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  • Use it.

  • Try to feel out the author's intent so that you can use the software effectively, or understand why it is the way it is fully. Knowing some of the culture is helpful in this.

  • Don't take things personally. This is software that pleases its authors, and for all the talk of taking over the world, the best bits are the ones that please their authors or are culturally useful.

  • If it breaks, see if you can fix it. Got an error message you want to know what it means? grep and the source are your friend. It's not that scary. Just look. You might figure it out on your own. You'll have more respect from those you ask if you don't figure it out, too.

  • There's great tools for getting an idea how things work. Use them. Want to know for sure where a process is looking for a config file? strace -e open theprogram will tell you authoritatively. If your software has the option to install debug info, gdb beomes really useful too. If you start persuing the problems you have as if you intend to fix them, you will get quite a lot of respect — and help. You won't be seen as a leech, and that's a good thing.

  • Talk to people. If you have an idea, sketch it out clearly and send it on to the author. If you find a bug, talk about it. Understand whether it's a technical problem, expectations problem, interface or library. Those are valuable things to know in a discussion.

  • Accept that a few things suck pretty universally: Network setup scripts, modem drivers, and many pieces of cheap-ass hardware. Also, for reasons of manufacturer stupidity, 802.11g cards and many printers are broken by design. Don't expect them to work. You get what you pay for, and that it works in Windows is an accident. They usually don't work well there either. Spending a little for quality hardware is a wise investment. Open software just makes the choice a little more obvious.

  • Remember that a lot of people do this for their own personal gratification — some like helping others. Some like to code. But their time is theirs, and asking them to help you, specifically, as if you are the most important thing in their life might be asking a lot. This list is about how to be important enough to matter. It's not hard — most hackers love to talk to smart people — but if you look like you just want to take answers and not share, you'll have better luck trying to squeeze information out of a rock.

Comments

( 6 comments — Leave a comment )
dagbrown
Aug. 8th, 2005 01:56 am (UTC)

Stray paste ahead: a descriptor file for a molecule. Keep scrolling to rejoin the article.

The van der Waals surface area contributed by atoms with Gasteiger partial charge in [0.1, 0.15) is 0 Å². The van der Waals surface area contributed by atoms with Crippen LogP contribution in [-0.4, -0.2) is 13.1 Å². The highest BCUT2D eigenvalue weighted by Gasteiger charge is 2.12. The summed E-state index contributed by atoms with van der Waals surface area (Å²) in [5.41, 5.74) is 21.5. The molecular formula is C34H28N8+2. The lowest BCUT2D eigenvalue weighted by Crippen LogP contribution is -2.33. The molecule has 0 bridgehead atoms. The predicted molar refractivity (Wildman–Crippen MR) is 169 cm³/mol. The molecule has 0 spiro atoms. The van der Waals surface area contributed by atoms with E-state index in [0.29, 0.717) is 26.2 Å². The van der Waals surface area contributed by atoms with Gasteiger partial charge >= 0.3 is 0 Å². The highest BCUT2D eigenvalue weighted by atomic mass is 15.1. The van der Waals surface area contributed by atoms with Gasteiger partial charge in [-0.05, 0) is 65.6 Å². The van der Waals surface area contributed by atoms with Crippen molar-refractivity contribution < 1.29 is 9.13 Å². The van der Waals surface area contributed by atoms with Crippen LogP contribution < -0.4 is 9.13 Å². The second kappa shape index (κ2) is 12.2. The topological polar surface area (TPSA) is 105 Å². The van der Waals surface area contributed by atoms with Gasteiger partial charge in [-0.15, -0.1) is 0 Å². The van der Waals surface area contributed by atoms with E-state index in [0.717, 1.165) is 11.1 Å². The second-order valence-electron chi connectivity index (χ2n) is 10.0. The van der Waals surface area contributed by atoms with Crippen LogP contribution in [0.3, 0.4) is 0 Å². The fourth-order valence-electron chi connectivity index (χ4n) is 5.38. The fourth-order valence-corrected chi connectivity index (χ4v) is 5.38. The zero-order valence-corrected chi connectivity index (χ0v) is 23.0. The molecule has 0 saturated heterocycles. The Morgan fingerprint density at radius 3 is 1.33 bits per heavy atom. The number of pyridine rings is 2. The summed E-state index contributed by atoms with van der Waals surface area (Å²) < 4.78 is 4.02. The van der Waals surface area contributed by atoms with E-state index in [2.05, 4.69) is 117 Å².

Actually, things like 802.11g cards don't work because their drivers aren't legally allowed to be opensourced. Otherwise Linux drivers would most likely be right there on the CD like they are for any piece of wired network hardware you can get your hands on.

That aside, 802.11g cards are one of those things that I'd expect to work right out of the box, for the simple reason that ndiswrapper exists--many manufacturers have wised up to its existence and instead of burying the driver in a cab file or (worse) a self-extracting executable, they put the INF and SYS files right onto the CD so you can just say ndiswrapper -i <whatever>.inf and it'll install it for you.

aredridel
Aug. 8th, 2005 02:07 am (UTC)
Yeah, it's getting there. Slooowly.

But really, it's the chipset manufacturers I have issues with anyway. Locking up the chipset? WTF! If you need to region code them for FCC regulations, do it in write-once PROM!
dagbrown
Aug. 8th, 2005 02:14 am (UTC)

It's not region coding, though. They're closed-source because the FCC (and other regulatory bodies) don't want you to be able to adjust the power of your wireless hardware, not the frequencies.


The public-use license only extends to certain power ranges, and hardware manufacturers allowing users to fiddle with the power settings easily moves too much of the responsibility for any changes to the manufacturers. If you go to the trouble of disassembling a driver yourself to change it, it's quite clearly your fault if you violate local RF-power bylaws, not the manufacturers'.

aredridel
Aug. 8th, 2005 03:29 am (UTC)
True that. So burn it into PROM! ... annoying, but I'd rather have working drivers than ones where I can max out the power.
(Anonymous)
Aug. 8th, 2005 03:14 pm (UTC)
Great, just great
Great explanation, just great, thank you.
-- agaran
aredridel
Aug. 8th, 2005 09:15 pm (UTC)
Thank you!
( 6 comments — Leave a comment )